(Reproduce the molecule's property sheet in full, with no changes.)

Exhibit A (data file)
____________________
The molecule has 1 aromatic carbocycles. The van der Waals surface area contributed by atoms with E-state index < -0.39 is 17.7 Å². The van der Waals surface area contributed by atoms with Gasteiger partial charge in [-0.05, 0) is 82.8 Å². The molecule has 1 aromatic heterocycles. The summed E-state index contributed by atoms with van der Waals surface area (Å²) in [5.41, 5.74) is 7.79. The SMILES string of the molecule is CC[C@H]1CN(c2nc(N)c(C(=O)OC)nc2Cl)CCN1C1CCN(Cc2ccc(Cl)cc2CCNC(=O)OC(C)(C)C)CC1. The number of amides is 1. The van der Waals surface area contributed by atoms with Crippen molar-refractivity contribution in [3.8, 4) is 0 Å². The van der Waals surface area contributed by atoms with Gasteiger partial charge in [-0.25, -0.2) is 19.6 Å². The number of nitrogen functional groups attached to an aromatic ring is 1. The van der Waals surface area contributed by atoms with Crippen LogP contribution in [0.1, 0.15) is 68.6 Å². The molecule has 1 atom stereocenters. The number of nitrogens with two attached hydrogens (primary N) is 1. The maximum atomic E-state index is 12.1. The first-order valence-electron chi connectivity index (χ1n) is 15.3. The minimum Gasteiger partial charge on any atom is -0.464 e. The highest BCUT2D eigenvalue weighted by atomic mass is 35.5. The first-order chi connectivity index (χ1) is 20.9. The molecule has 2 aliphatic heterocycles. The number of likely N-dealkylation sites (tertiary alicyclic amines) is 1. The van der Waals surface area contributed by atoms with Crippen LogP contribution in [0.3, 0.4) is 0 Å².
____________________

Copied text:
The molecule has 1 aromatic carbocycles. The van der Waals surface area contributed by atoms with E-state index < -0.39 is 17.7 Å². The van der Waals surface area contributed by atoms with Gasteiger partial charge in [-0.05, 0) is 82.8 Å². The molecule has 1 aromatic heterocycles. The summed E-state index contributed by atoms with van der Waals surface area (Å²) in [5.41, 5.74) is 7.79. The SMILES string of the molecule is CC[C@H]1CN(c2nc(N)c(C(=O)OC)nc2Cl)CCN1C1CCN(Cc2ccc(Cl)cc2CCNC(=O)OC(C)(C)C)CC1. The number of amides is 1. The van der Waals surface area contributed by atoms with Crippen molar-refractivity contribution in [3.8, 4) is 0 Å². The van der Waals surface area contributed by atoms with Gasteiger partial charge in [-0.25, -0.2) is 19.6 Å². The number of nitrogen functional groups attached to an aromatic ring is 1. The van der Waals surface area contributed by atoms with Crippen LogP contribution in [0.1, 0.15) is 68.6 Å². The molecule has 1 atom stereocenters. The number of nitrogens with two attached hydrogens (primary N) is 1. The maximum atomic E-state index is 12.1. The first-order valence-electron chi connectivity index (χ1n) is 15.3. The minimum Gasteiger partial charge on any atom is -0.464 e. The highest BCUT2D eigenvalue weighted by atomic mass is 35.5. The first-order chi connectivity index (χ1) is 20.9. The molecule has 2 aliphatic heterocycles. The number of likely N-dealkylation sites (tertiary alicyclic amines) is 1. The van der Waals surface area contributed by atoms with Crippen LogP contribution in [0.3, 0.4) is 0 Å².